their brave state = the proud moment of their glory, their gallantry. The subject is still plants, or men, of line 5.
The idea is essentially that of something being totally worn out, as a piece of clothing, which becomes no longer usable.
 9. Then the conceit of this inconstant stay   9. conceit = thought, consideration. It does not have the modern meaning of 'an exaggerated estimate of one's own worth' (OED6).
this inconstant stay
= our life here upon this earth, which is full of unpredictability. Also, of short duration.
 10. Sets you most rich in youth before my sight,    10. most rich in youth - in contrast with the scenes of desolation which must follow, your youthfulness is a time of richness.
Sets you
perhaps also suggests a stage setting.

 11. Where wasteful Time debateth with decay

 

 

   11. Time and decay are personified here, as two gruesome characters who discuss how best to achieve their hated aims, the destruction of living things. In effect of course they are both part of the same scene - Time brings decay, and decay is inseparable from any living or extant form. In Coleridge's Ancient Mariner the two spirits, Death, and Life-in-Death, dice for the soul of the mariner.(AM. Part IV).

 12. To change your day of youth to sullied night,

 

   12. your day of youth = your youthful days. The singular noun gives a more forceful picture than the common phrase, as if highlighting a particular recent day when the youth was at his best.
sullied night
- night is black and dingy. hideous night and ghastly night are used elsewhere in the sonnets (12 & 27).
 13. And all in war with Time for love of you,    13. Love of the youth is declared to be universal. But all are powerless to rescue him from Time's swift foot, and they make war against Time in the fruitless hope of saving him.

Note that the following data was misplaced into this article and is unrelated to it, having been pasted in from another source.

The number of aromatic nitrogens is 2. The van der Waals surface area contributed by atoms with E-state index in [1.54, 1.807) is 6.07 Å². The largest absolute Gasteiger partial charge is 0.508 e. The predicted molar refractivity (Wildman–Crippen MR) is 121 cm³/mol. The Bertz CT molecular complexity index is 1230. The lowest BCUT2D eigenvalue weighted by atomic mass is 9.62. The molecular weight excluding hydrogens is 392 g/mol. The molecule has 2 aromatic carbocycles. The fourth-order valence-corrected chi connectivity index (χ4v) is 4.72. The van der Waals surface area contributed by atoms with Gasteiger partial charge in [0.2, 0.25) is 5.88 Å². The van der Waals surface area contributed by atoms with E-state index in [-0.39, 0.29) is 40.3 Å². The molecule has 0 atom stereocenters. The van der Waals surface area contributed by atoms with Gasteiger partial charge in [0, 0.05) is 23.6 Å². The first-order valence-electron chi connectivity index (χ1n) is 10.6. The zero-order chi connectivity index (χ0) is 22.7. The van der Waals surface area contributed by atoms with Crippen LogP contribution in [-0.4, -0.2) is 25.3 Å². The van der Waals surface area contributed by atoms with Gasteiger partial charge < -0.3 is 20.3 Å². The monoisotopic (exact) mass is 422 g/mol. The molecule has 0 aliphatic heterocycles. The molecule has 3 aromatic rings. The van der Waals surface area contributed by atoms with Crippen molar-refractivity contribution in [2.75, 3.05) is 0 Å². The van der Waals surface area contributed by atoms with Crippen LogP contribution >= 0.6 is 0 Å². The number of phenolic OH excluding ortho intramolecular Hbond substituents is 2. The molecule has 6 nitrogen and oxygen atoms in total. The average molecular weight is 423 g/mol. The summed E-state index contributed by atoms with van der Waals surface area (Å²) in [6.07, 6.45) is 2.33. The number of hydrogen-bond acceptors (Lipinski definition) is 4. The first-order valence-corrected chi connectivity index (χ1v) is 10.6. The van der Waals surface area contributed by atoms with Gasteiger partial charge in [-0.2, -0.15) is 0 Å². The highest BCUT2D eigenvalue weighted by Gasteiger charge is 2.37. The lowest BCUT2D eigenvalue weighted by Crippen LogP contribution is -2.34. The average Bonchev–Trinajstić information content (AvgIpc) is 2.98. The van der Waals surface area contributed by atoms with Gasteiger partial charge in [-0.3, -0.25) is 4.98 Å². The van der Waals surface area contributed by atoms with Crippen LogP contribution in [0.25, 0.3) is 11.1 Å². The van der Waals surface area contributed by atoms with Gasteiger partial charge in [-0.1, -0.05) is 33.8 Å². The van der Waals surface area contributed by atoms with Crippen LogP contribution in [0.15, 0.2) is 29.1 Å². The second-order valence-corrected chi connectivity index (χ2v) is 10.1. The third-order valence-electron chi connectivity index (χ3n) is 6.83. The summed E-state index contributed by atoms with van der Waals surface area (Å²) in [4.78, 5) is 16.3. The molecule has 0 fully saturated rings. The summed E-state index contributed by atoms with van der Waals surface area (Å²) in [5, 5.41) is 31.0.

14. As he takes from you, I engraft you new.    14. He = Time. The engrafting is presumably the act of describing and celebrating the youth in verse, which gives him each time a new lease of life, as a gardener would (en)graft a new slip of wood onto an old root or stock to create a new tree.
     
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Home Sonnets 1 - 50 Sonnets 51 - 100 Sonnets 101 - 154 A Lover's Complaint. Sonnet no. 1
First line index Title page and Thorpe's Dedication Some Introductory Notes to the Sonnets Sonnets as plain text 1-154 Text facsimiles Other related texts of the period
Picture Gallery
Thomas Wyatt Poems Other Authors General notes  for background details, general policies etc. Map of the site Valentine Poems
London Bridge   as it was in Shakespeare's day, circa 1600. Views of London   as it was in 1616. Views of  Cheapside  London, from a print of 1639. The Carrier's  Cosmography.   A guide to all the Carriers in London.  As given by John Taylor in 1637. Oxquarry Books Ltd